AD Quality Auto 360p 720p 1080p Top articles1/5READ MOREUCLA alum Kenny Clark signs four-year contract extension with PackersWith a dominant Shaquille O’Neal and an unstoppable Kobe Bryant, the Lakers ran through Portland by a margin of 14.6 points in what was then a best-of-5 three-game sweep; 9.25 points against Sacramento in the second round and destroyed the top-seeded San Antonio Spurs by an average 22.25 points.“It felt easy while we were doing it,” said Brian Shaw, a guard on those teams and now an assistant coach on Luke Walton’s Lakers staff. “I don’t think we were really ever threatened in any of the first three rounds.”It was only in Game 1 of the Finals against Philadelphia 76ers guard Allen Iverson, who scored 48 points and stepped over Tyronn Lue en route to victory, that the Lakers were tripped up, losing, 107-101, in overtime.The Lakers stared at their feet as they shuffled off the Staples Center court that night. Bryant walked briskly past his teammates into the locker room.“When we lost that first game it sent a shudder through the entire team and through all of L.A.,” said Mark Madsen, a Lakers rookie in 2000-01. “But then to go on and win decisively after that, in Philadelphia, it made it special.” When it came to dominant postseason teams, the 2001 Lakers were without peer in NBA history.Then these Golden State Warriors came along, assembling one of the most fearsome and star-studded lineups ever assembled and breezed to an NBA-record 12-0 start in the playoffs.With Game 1 of the Finals on Thursday night at Oracle Arena in Oakland, observers are only left to wonder: Could the Warriors, facing LeBron James and the Cleveland Cavaliers for the third straight year, become the first team to go undefeated to win a title?Sixteen years ago, the Lakers were the team that came the closest. Ron Harper, a veteran on that team, remembers someone saying after Game 1 that the Finals were shaping up to be a good series.“I said, ‘No it’s not going to be. We’re going to win the next four games,’” Harper said. “I knew they won the first game. The only thing they did is make us upset.”The Lakers finished the postseason 15-1, the best winning percentage in NBA history.Will the Warriors challenge that mark? After sweeping Portland, Utah and the Spurs, they became just the third team in league history to enter the Finals undefeated in the playoffs, joining the ’01 and 1989 Lakers.Cleveland, coached by Lue, missed joining that club by a hair, losing Game 3 of the Eastern Conference finals to Boston and brings a 12-1 mark into the Finals.“As much as Golden State is being talked about,” Shaw said, “Cleveland is still the defending champions.”The Warriors have lost once dating to March 14 and are beating teams in the playoffs by a healthy average of 16.3 points.“They force you to play a perfect game and that was just the thing that we did too,” said Devean George, who played on three Lakers championship teams from 2000-02 and played for the Warriors in 2009-10. “We forced teams to really – like really – play perfect and really not make too many turnovers because if you gave us extra opportunities then it was going to be a bad night.”Sixteen years ago, the Lakers hit their stride in the final month of the season, winning the last eight games of the regular season.“Everything was hitting on all cylinders,” Shaw said, “and I think it was the combination of the players got into a rhythm, the coaching staff, everything we did, that’s kind of what you always hope for and we had that.”Said Madsen: “We got to the playoffs we knew other teams’ offenses better than they did. That was how much tape we watched, that was the preparation level. It was an impressive thing.”As significant as the Lakers’ streak was, members of the 2001 team all repeated that the most important thing was hoisting the Larry O’Brien Trophy at the end of the series with the Sixers, rather than what their postseason record was.“Whether Golden State goes 16-0 if they win it, or 16-3, the ultimate goal is to win the championship,” Shaw said.Harper agreed that regular-season accomplishments or reaching the Finals undefeated only has meaning if a title follows.“When Golden State was 73-9 (last year), they had a great year, but they didn’t win the NBA championship,” said Harper, who won five titles as a player, including three with Michael Jordan’s Bulls. “That’s like when New England went 18-0 and then they lost the Super Bowl. Who cares? You lost the Super Bowl. That’s what you play for.”Cleveland won 53 games in the regular season, while Golden State scorched the league to a 67-15 mark, boasting the league’s top-ranked offense and No. 2 defense.In the playoffs, however, Cleveland has been nearly as dominant as Golden State through the first three rounds and seemingly little separates the two sides that have traded championships the last two years.Harper, an Ohio native who was drafted by the Cavs in 1986, said, “It’s not going to be a sweep. That will not happen.”There should be, after more than a month of romps, some competition.“I don’t want to see what has been going on, I want last-second shots, nail-biters, a minute left, the game is tied, that’s what I want to see,” George said. “I don’t want to see a sweep or 20-point blowouts.”Those are only fun for the players on the team running the table. Newsroom GuidelinesNews TipsContact UsReport an Error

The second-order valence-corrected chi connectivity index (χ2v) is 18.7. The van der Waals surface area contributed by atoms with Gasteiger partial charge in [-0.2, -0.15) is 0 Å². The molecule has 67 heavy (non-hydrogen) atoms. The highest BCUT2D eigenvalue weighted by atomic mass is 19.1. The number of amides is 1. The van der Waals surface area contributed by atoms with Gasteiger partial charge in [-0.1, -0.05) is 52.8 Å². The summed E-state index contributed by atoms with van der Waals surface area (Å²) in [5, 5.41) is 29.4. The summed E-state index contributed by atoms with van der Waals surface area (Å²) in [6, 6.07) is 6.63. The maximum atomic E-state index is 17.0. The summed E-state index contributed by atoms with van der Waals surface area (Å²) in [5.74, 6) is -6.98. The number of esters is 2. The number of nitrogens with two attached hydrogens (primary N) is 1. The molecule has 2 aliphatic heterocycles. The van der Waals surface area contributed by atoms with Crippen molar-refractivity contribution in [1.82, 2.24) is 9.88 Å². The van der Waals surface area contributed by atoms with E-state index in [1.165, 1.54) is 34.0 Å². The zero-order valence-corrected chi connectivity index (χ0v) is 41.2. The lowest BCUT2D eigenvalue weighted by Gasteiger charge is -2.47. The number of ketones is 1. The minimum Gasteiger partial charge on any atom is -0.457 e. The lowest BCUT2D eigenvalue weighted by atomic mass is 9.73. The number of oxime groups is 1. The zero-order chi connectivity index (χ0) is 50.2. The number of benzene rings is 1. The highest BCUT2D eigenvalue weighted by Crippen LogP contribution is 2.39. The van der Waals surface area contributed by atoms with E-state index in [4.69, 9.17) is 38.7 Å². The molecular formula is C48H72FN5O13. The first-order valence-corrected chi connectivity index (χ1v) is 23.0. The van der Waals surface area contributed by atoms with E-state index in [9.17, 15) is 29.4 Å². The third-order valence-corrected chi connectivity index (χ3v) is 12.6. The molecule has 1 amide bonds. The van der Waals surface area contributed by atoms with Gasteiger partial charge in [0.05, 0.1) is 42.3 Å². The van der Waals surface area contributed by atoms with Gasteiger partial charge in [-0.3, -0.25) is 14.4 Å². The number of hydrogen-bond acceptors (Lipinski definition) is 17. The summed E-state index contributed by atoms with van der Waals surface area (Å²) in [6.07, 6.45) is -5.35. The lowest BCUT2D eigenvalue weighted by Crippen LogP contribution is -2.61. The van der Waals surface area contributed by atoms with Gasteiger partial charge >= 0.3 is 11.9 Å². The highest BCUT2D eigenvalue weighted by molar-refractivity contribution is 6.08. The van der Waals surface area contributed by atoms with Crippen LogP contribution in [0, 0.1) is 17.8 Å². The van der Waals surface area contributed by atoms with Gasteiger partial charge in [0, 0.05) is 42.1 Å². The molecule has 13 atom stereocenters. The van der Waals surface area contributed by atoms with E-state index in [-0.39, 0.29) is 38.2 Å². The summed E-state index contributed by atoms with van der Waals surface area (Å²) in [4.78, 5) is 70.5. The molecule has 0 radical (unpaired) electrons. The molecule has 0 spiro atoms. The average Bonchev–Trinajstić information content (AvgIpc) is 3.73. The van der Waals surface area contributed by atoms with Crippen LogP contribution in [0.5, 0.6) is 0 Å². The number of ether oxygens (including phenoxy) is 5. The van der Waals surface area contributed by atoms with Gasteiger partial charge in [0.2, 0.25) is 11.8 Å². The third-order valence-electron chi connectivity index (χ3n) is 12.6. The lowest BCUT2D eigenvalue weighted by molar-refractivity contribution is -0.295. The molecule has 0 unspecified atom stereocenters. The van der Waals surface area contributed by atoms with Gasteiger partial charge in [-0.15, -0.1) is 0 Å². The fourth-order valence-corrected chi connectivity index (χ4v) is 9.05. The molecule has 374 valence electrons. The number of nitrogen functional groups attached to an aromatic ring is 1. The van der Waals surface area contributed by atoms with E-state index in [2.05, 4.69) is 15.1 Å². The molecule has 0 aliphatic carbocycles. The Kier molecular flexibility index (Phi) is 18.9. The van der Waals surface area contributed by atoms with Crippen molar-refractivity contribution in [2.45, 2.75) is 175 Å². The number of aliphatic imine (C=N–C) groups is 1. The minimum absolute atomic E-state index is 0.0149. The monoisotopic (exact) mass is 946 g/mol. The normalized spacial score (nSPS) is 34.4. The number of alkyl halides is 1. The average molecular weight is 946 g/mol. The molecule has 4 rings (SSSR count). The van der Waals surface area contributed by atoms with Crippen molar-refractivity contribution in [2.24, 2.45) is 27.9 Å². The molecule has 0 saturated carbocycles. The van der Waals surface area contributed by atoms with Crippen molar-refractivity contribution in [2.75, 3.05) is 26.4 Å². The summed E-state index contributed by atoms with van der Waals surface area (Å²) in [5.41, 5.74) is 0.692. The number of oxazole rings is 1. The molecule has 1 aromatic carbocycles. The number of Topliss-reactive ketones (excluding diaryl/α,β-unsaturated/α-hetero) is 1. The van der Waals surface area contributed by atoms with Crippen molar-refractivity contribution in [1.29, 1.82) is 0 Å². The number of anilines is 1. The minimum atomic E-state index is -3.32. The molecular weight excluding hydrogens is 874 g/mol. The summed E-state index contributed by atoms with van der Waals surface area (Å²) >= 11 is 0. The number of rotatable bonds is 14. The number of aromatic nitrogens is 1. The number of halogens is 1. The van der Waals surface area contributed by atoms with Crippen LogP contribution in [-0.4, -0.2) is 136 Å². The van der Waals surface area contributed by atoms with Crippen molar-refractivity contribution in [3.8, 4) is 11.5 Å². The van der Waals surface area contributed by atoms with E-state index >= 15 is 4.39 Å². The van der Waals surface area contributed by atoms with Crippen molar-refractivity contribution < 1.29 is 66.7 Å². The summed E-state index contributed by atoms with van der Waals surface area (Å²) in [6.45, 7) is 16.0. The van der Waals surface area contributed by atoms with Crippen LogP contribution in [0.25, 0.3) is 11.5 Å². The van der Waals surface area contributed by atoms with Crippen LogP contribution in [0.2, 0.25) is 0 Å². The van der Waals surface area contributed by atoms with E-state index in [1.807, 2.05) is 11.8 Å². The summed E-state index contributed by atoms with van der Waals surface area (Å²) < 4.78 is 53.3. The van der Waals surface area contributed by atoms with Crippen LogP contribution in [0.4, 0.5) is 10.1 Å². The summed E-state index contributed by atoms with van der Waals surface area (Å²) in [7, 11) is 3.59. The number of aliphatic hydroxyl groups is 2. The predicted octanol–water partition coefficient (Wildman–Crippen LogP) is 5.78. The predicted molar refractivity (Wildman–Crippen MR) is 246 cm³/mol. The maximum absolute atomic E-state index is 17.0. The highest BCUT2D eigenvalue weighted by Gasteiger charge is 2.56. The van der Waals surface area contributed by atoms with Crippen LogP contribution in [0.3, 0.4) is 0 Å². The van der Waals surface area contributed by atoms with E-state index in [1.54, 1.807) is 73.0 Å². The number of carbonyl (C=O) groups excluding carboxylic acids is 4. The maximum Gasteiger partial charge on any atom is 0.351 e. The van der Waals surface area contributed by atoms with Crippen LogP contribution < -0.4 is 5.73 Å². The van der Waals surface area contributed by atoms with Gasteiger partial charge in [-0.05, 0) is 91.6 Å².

Newsroom GuidelinesNews TipsContact UsReport an Error AD Quality Auto 360p 720p 1080p Top articles1/5READ MOREUCLA alum Kenny Clark signs four-year contract extension with PackersFor the first time, there was a definitive window into how LeBron, who has detailed in so many ways how he wished “to be like Mike” growing up in poverty in Akron, Ohio, has watched the documentary series and how old memories of Jordan have resurfaced. On Monday on “WRTS: After Party,” a show produced by his media company Uninterrupted, he dove into how he viewed Jordan as “Black Jesus,” a man who seemed like a god who lived in his television until he met him at 16 years old, watching him and Antoine Walker talk trash in a gym together. He imagined how his Redeem Team would fare against the classic 1992 Dream Team. At one point, he envisioned himself playing alongside Jordan in place of Scottie Pippen, saying it “would have been a whole ‘nother level.”But the other side – the more nuanced, more complicated one – came out, too. After ESPN’s Brian Windhorst wrote that James liked to imagine Jordan as a teammate rather than an adversary, LeBron tried to scrub the record. It’s not surprising that James, whose critics assail him for forming the Heatles in Miami in 2010 rather than following Jordan’s one-franchise path (oh, how quickly we forget those Wizard seasons), would be sensitive about people saying he’d rather join his Airness than challenge him. For as much as LeBron is willing to reminisce about how he idolized Jordan, this is still a competition: He doesn’t wish to live exclusively in Michael’s shadow.It’s a complicated relationship. James has said many times that Jordan was one of his most powerful male role models in his single-parent household as a child. He’s called Jordan his “inspiration,” and on the podcast, he detailed how devastating it was when Jordan retired the first time, leaving a 9-year-old James in tears.But by many accounts, the two men are not close. Perhaps meeting our idols is never quite what we hope. Jordan’s emotional tribute to Kobe Bryant in February, in once sense, underscores that he has a far less intimate relationship with James. Beyond competing legacies on the court, they also are somewhat competitors off it, given that the Jordan Brand is its own offshoot of Nike. James has aspirations of one day owning an NBA team as Jordan does. This is not to say LeBron doesn’t appreciate Jordan, or give him credit. On the show, LeBron and business associate Maverick Carter acknowledged there would be no LeBron without Michael. They noted that without Jordan’s relationship with Nike, LeBron wouldn’t have reaped his marketing platform. Without the Dream Team, basketball probably wouldn’t have launched LeBron into the global stardom he enjoys today.But there is some behind-the-scenes manuevering and posturing that feels a little frosty. ESPN reported that Jordan agreed to the documentary on the day James and the Cleveland Cavaliers were parading through Cleveland after the 2016 Finals. Perhaps this is coincidence.It’s also worth remembering that LeBron, though he often shies from comparing himself to Jordan in public forums, has self-declared as the best player of all time. Even though Jordan is famously reclusive and barely appears for public events anymore, that surely got back to his ears. It’s interesting how recency bias can help debates like this one ebb and flow: Jordan unleashing a 10-part series with ESPN, over which he had a great deal of control, has injected a fresh perspective on his legacy (albeit with maybe a little airbrushing over the bullying of his own teammates).The fact that the documentary comes in the vacuum of the NBA hiatus means Jordan has given himself a platform to celebrate his career while James’ own has stalled for forces beyond his control. James has come around slowly to engaging “The Last Dance” on social media. On the debut weekend, James didn’t post about the show on his Twitter or Instagram page – which seemed odd since he himself suggested back in March he hoped ESPN would release earlier than originally planned. He did manage to tweet about “The Wall,” a game show produced by one of his media companies.As the weeks went on, LeBron warmed up: posting about the emotion when he watched Jordan win his first title, then recalling how he cried when Jordan first retired. And by the end, he was engaged enough to film a 48-minute show around “The Last Dance,” and was pretty game to talk a lot about his childlike awe for the man he viewed as a real-life superhero.That doesn’t change the fact that two competitive men are surely being protective of their legacies, hoping to stake their individual claims as the greatest. There was one particular goosebumps moment of James’ reaction to show he reflected on how Jordan retired at the top of his game in 1998.“He’s nowhere near being on his last legs,” James said with wide eyes. “This (expletive) can still go. He’s still the best player in the world. And I’m watching that in ‘98 at 14 years of age, and I’m like, ‘Wow, Mike’s still the best player in the world at 35 years old.’”LeBron, age 35, is now forced away from the game while some still believe he’s the best player in the world. And after five weeks of watching Michael at his greatest, that has to sting.— Kyle GoonThese links are still open for businessAn opening for pro sports in California? – Gov. Gavin Newsom seemed to make some encouraging suggestions about pro sports in June (albeit without fans).Facilities open – The Lakers and Clippers have both tentatively opened facilities for individual workouts.No substances involved in helicopter crash – An autopsy report shows no signs of drugs or alcohol in the pilot who flew Kobe and Gigi Bryant in the fatal crash.The full ‘Last Dance’ reaction from LeBron – If you’re interested in viewing the 48-minute show, tune in to see what LeBron had to say about Michael.Dwight Howard dealing with grief – The mother of one of his children died during the quarantine, offering tough perspective for Howard and his family.Mamba out – The Sports Academy in Thousand Oaks is changing its name, removing “Mamba” from the title.Follow our COVID-19 news coverage – The latest on local cases and procedures to limit the pandemic. Editor’s note: This is the Tuesday, May 19 edition of the Purple & Bold Lakers newsletter. To receive the newsletter in your inbox, sign up here.Michael vs. LeBron? Let’s not kick the dead horse.Perhaps the most popular, most heated and most exhausted debate in basketball is getting microwaved again by “The Last Dance,” which finished airing on ESPN on Sunday with episodes nine and ten. But rather than trodding upon ground that’s already well covered, I find myself wondering:What must it be like for LeBron to have watched this documentary in an extraordinary moment like this?